Cutie Pie was noticing how much cooler he felt when he went into the shade and then again when going into the air conditioned house. I asked if he thought something could be cooked in the sun and that set the whole experiment up with excitement!

Sun Cooking experiment (from 50 science things to make and do by Usborne Activities)

Materials needed:
Tin foil
Bowl
Toothpick
Clay (we used some playdough that was past its prime)
Cling wrap
Marshmallow
Sunny day

Experiment steps:

  1. Line your bowl with tin foil.
  2. Place a toothpick into the ball of clay and carefully place a marshmallow on it. Place this structure in the center of the bottom of the bowl.
  3. Cover the bowl with cling wrap.
  4. Place the bowl outside in a sunny spot, propping it up so that the inside is directed at the sun.
  5. Set a timer for 15 minutes. Observe what happens to the marshmallow.
  6. Carefully remove the cling wrap. Observe how the marshmallow feels. (Use caution, it may be very hot.)
  7. Replace the cling wrap for several minutes longer and make a new observation if desired.

During the 15 minutes hypothesize about what is happening in the bowl, to the marshmallow, to the tin foil, etc.

Cutie Pie hypothesized the bowl would stay cool but that the marshmallow would get bigger. Sweet Pea just wanted to eat the marshmallow.

We observed the inside of the bowl appeared very bright. Cutie Pie believed this was due to the sun shining on it. He made a shadow on the bowl and it was no longer bright. This hypothesis was correct!

Our Experiment outcome:
At the end of 15 minutes Cutie Pie observed the marshmallow appeared to be sliding down on the toothpick. The bowl felt very warm. He then carefully removed the cling wrap and found the marshmallow felt warm as well. (I did touch it first to make sure it would not burn my kiddos.) Sweet Pea said he wanted to touch it, so he did and then he ate it! (Not exactly planned!) After several questions for Sweet Pea we determined the marshmallow was warm, but not hot. It was soft, but not completely melted.

This experiment, called Cooking in the Sun, was found in 50 things to make and do, an Usborne Activities book. My kiddos and I really love the experiments we’ve done in this book. I am in no way affiliated with this publisher, book or author. My family simply finds the experiments fun to do!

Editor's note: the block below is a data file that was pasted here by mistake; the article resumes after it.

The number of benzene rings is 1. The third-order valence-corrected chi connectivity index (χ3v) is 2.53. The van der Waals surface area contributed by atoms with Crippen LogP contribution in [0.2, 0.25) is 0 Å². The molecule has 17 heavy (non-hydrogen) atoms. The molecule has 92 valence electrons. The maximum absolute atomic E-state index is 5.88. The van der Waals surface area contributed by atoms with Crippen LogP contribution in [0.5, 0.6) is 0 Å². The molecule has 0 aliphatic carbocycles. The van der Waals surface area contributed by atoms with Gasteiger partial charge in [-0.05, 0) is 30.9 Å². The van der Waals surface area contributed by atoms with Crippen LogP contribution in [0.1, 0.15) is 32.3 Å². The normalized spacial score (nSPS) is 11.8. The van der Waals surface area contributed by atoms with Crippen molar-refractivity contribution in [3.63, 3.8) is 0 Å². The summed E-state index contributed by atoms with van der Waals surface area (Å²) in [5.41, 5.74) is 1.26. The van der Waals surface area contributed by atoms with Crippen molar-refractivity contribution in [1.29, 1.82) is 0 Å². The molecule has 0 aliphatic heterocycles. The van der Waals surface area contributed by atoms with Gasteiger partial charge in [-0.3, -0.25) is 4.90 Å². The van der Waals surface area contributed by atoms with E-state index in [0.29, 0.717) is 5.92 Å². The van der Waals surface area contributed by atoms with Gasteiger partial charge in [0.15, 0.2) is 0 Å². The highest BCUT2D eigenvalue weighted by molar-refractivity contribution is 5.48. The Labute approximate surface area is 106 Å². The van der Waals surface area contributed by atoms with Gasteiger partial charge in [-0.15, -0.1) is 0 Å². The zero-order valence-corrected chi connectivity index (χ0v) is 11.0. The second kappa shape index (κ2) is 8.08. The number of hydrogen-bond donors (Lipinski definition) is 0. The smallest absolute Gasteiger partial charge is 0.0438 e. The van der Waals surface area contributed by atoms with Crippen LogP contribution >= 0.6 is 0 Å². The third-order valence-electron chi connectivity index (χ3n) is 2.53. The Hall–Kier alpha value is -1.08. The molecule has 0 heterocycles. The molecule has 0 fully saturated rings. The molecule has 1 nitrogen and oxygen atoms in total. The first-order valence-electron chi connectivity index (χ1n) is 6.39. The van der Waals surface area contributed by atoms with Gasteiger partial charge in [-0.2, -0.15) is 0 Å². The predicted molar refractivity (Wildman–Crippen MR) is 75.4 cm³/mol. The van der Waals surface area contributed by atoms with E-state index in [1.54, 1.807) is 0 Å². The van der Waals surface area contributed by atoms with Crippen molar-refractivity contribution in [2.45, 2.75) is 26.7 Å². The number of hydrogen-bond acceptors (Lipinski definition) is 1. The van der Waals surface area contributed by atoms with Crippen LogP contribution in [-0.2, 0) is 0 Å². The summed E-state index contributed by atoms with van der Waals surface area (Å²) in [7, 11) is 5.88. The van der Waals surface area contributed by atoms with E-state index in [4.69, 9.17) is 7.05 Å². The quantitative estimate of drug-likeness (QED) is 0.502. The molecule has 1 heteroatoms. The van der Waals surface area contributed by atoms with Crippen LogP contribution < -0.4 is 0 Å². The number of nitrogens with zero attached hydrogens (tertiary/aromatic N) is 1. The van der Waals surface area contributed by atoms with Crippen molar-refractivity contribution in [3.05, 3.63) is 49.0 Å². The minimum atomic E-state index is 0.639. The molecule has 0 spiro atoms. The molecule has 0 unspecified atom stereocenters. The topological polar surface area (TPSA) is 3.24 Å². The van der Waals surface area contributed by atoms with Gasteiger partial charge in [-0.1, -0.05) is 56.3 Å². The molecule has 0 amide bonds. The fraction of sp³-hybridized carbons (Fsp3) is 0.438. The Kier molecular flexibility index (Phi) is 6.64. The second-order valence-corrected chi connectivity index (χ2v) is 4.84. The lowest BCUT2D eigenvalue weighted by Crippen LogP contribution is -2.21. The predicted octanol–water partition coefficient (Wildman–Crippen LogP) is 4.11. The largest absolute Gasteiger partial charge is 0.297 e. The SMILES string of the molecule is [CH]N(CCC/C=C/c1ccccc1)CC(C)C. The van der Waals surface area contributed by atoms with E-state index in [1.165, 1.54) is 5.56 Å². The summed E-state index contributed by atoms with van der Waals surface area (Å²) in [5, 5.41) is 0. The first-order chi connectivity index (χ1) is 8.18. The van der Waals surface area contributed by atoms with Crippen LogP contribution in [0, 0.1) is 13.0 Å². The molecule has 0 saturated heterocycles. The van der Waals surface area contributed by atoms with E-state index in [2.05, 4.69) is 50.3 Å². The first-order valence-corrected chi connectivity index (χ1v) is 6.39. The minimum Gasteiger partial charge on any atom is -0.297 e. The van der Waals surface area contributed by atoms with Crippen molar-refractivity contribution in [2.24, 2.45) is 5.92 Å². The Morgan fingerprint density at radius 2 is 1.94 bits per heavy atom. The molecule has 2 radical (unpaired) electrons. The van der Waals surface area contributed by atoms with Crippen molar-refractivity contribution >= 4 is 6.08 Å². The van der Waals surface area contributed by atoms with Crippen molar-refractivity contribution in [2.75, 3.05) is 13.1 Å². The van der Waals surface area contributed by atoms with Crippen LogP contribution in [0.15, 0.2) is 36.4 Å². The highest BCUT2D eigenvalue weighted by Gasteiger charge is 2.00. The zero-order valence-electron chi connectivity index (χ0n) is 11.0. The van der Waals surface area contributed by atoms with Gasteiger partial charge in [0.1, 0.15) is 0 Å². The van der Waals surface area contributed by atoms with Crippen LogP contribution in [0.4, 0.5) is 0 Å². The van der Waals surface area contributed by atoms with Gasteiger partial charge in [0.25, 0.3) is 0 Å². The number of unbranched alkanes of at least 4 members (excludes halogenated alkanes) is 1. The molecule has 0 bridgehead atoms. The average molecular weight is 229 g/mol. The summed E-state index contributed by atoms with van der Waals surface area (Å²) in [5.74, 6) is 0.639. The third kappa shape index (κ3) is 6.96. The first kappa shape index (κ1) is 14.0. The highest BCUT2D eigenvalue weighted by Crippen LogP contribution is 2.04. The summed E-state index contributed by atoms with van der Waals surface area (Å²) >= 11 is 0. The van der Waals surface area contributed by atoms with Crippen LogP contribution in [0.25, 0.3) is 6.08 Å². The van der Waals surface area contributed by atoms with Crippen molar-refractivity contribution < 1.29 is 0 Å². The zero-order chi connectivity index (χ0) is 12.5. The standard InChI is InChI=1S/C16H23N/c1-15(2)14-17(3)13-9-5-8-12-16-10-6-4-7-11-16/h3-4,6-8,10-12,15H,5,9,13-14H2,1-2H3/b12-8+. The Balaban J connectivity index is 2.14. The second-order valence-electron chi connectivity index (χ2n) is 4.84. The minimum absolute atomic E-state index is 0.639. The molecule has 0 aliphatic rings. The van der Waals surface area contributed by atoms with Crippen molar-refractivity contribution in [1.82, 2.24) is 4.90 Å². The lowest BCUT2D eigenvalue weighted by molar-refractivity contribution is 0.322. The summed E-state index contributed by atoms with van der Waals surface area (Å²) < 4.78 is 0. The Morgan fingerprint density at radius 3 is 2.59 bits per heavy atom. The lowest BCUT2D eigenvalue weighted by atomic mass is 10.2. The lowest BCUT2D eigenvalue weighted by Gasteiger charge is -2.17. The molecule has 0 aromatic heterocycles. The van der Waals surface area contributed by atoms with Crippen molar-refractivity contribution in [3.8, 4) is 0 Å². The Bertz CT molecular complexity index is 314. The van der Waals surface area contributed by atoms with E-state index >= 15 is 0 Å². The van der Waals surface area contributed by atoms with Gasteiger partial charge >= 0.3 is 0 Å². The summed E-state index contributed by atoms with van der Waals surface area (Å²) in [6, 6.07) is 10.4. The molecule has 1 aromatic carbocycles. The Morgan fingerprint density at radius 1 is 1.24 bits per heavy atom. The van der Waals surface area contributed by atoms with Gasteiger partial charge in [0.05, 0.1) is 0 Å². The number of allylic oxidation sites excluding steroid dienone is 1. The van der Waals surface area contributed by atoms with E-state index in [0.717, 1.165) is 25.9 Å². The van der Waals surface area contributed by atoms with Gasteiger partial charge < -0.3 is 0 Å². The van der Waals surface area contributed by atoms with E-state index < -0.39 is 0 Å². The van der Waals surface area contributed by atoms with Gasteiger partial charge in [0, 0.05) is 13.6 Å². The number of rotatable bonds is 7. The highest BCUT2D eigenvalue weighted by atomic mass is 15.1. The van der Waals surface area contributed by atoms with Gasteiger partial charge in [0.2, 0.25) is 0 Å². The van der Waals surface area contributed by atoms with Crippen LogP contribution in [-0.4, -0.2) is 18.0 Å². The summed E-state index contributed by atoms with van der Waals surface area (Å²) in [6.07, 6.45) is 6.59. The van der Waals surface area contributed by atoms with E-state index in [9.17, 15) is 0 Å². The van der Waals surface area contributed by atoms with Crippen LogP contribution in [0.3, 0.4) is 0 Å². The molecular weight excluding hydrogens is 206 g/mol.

Silly Putty Textures

Are you as scared of small hands playing with silly putty on carpet as much as I am? Well, one day the boys got hold of some. They were very responsible with it, though! I supervised closely once I saw what Cutie Pie wanted to do with it. What a fun little texture/sense of touch experiment he came up with!

Cutie Pie pressed silly putty onto different surfaces throughout the house. He discovered that it doesn’t stick to a lot of things. (Thankfully he didn’t press very hard!) The impressions left from the sofa, the table and chairs, the refrigerator, the paper…all were fascinating to Cutie Pie!

“Look at the texture from my hand! Sort of like a leaf!”

“The table and paper didn’t really make any marks.”

“Look at the tiny marks from the (dining room) floor.”

“What would happen if I put it on my nose?”

I was most impressed that he didn’t just observe what impression was made. He related it back to what made the impression and discussed the texture of the surface. After seeing impressions of a couple of surfaces he also began hypothesizing what the resulting texture would be – smooth, bumpy – and began searching for similar textures to make impressions of!

I wish I had thought of this as a more ‘formal’ experiment, but, once again, Cutie Pie surprised me by coming up with this one on his own! Love it! I’m hoping if he does this again we can experiment with outdoor surfaces!

Building Experiment

A couple of weeks ago I came across Science Sparks. I’m sure I must have discovered this blog before, but for whatever reason I found it again and decided to try experimenting with the stability of structures the next time the boys got the Duplos or Legos out. We had a lot of fun building, experimenting and hypothesizing together!

First we built just a house the way Cutie Pie wanted to, with towers of bricks one on top of the other, once standing next to each other and connected at the top. The second time with just four towers and a flat piece at the top holding them in place (like on the left in the above pic). We then went on to build a house with the bricks more interlocking, creating solid walls (like on the right above).

While we were building we talked about what was needed to build something strong. Both boys agreed lots of bricks were needed, but Cutie Pie thought an important component was a solid top to hold everything together.

Then the boys got a few balls. We rolled the balls at Cutie Pie’s first structure and it quickly fell apart. I asked Cutie Pie what he thought could have been done to make it stronger. He thought building it like the second one and then wanted to roll the balls at that one. Of course, it was indeed much stronger. The boys took matters into their own hands to bring down the “strong” house.

It was interesting talking with Cutie Pie as he further explained his building theories, then tried to create a building he described and test it’s strength!

Camps Parents wished existed

Camp Learn to Clean Up
Camp Listening Ears
Camp Please and Thank You
Camp Get Along

Oh my, can you tell what’s been on my mind? Seems like kiddos always get a little off their routine when something is going on in the family. They don’t have your undivided attention anymore and know how to get it, don’t they? I think my distraction with worry for my dad might have taken a little toll on my boys.

Maybe this summer I’ll concentrate on fun for them…Mom Camp style! Cutie Pie has already requested we do an experiment a day! Any ideas for fun? Links to check out?